I was off school, suffering from a virus, and had been taken to the doctor, who prescribed a few days at home resting. We had not lived in the area long, and after leaving the surgery, my mother – in yet another attempt to convince me of the pleasures of the written word – took me to the adult library next door to enrol and hopefully choose some books. Wandering around idly, I found one that looked quite intriguing. It was a novel about Katherine of Aragon, the first wife of Henry VIII, and it was entitled Henry’s Golden Queen the author was the prolific and exotically-named Lozania Prole.
Recovering at home, I curled up in a chair with the book and read, and read. I could not put it down: I had to know what happened next. A whole new wonderful world was opening before me. I have to admit that it was not just the historical tale that seduced me, but the sex. Of course, this was 1965, and what seemed exceedingly daring then to one who had never read an adult novel would appear very tame now, but I was agog: did people really carry on like that in those days? Why were they so preoccupied with matters that were taboo in the repressed middle-class world of the early sixties?
I had to find out more. By the end of the week, much restored, I was in a local bookshop, urging my delighted mother to buy me three novels by Jean Plaidy. Although I would find them much less to my taste nowadays, I still have those novels on my shelf, tattered and yellowed as they are. For they revealed to me the stories of Anne Boleyn, Katherine Howard, Katherine Parr and Sir Thomas More, and I was enthralled.
By now I was hooked on Tudor history. I progressed to the novels of Margaret Campbell Barnes, Hilda Lewis and Elizabeth Byrd, or anything else I could get my hands on. I haunted the local libraries. My mother obtained for me Jean Plaidy’s The Goldsmith’s Wife , about 'Jane' Shore, mistress of Edward IV, and thus kick-started my interest in the Middle Ages. Hilda Lewis’s Wife to Charles II encompassed the Stuarts. And so it went on from there.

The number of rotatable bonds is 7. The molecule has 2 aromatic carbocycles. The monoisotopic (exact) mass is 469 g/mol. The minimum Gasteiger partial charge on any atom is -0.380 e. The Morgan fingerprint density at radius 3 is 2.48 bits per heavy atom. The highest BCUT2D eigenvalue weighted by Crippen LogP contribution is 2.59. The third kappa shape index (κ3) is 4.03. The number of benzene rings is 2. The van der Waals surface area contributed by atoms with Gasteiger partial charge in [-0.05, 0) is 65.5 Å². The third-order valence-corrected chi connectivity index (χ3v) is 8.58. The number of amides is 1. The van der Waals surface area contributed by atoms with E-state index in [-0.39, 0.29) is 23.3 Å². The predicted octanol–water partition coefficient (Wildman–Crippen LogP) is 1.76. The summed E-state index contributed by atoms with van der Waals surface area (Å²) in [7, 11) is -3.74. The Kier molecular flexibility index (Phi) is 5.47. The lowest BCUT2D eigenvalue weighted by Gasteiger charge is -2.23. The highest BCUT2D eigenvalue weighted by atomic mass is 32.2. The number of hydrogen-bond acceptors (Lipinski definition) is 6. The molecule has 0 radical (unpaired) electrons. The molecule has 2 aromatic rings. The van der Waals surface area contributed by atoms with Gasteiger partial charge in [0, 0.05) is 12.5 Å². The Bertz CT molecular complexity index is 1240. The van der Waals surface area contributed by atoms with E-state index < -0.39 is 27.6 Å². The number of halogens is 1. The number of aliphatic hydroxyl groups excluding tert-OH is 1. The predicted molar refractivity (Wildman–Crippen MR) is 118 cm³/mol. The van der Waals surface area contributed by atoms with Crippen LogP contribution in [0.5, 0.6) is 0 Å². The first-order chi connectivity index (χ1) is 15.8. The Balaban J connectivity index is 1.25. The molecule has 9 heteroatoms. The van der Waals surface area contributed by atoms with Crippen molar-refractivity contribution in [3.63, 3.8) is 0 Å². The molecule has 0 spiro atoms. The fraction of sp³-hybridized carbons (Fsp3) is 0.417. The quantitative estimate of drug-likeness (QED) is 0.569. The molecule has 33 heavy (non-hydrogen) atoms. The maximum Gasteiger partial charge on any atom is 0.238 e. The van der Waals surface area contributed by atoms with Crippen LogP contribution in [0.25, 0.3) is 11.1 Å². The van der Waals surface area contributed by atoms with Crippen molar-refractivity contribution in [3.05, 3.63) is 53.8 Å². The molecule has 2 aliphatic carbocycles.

But I was not just reading novels. My new obsession had already led me to the history books and to my first researches into historical facts. While my contemporaries were haunting Carnaby Street and discussing the latest pop records and films, I was beavering away in the school library, becoming familiar with the works of G.M. Trevelyan, A.F. Pollard and A.L. Rowse among many others. My daughter still laughs at me today: 'Mum, you spent the Sixties in a library?' But that was where I wanted to be,
Within a year, I had transcribed my researches on the Tudors into three volumes, which I entitled A Study in Splendour, and I had also written a biography of Anne Boleyn based on some original sources and (rather heavily) on Agnes Strickland. It was my dream to own the full set of Strickland’s Lives of the Queens of England, a dream that was not fulfilled until 1995.
Why Anne Boleyn? I was more fascinated by her than by any other historical figure, I can’t explain this, any more than I can explain the feeling of recognition I had had at age seven when I first heard of her. Of course, there is much in Anne Boleyn’s story to fascinate anyone, so I would certainly not wish to be too fanciful about this. Later, when I came to research her life in depth and from a more mature viewpoint, I realised that I might not particularly like Anne Boleyn as a character, although I have sympathy and admiration for her. Yet the fascination remains. She is a romantic heroine in the truest sense.